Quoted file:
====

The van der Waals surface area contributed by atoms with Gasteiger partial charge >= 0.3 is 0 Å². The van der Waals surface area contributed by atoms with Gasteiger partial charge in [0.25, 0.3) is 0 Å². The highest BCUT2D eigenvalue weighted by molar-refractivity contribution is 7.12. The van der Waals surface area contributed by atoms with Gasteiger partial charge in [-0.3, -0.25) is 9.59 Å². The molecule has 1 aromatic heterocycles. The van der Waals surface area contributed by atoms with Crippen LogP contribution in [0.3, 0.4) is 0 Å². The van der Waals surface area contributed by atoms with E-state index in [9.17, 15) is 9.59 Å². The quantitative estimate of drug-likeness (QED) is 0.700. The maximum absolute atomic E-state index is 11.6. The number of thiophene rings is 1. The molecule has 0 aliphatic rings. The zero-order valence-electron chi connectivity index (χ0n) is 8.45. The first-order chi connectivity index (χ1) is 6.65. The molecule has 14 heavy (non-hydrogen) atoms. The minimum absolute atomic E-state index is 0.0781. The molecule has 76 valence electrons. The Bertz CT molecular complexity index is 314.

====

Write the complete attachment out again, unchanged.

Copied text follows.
The van der Waals surface area contributed by atoms with Gasteiger partial charge >= 0.3 is 0 Å². The van der Waals surface area contributed by atoms with Gasteiger partial charge in [0.25, 0.3) is 0 Å². The highest BCUT2D eigenvalue weighted by molar-refractivity contribution is 7.12. The van der Waals surface area contributed by atoms with Gasteiger partial charge in [-0.3, -0.25) is 9.59 Å². The molecule has 1 aromatic heterocycles. The van der Waals surface area contributed by atoms with Crippen LogP contribution in [0.3, 0.4) is 0 Å². The van der Waals surface area contributed by atoms with E-state index in [9.17, 15) is 9.59 Å². The quantitative estimate of drug-likeness (QED) is 0.700. The maximum absolute atomic E-state index is 11.6. The number of thiophene rings is 1. The molecule has 0 aliphatic rings. The zero-order valence-electron chi connectivity index (χ0n) is 8.45. The first-order chi connectivity index (χ1) is 6.65. The molecule has 14 heavy (non-hydrogen) atoms. The minimum absolute atomic E-state index is 0.0781. The molecule has 76 valence electrons. The Bertz CT molecular complexity index is 314.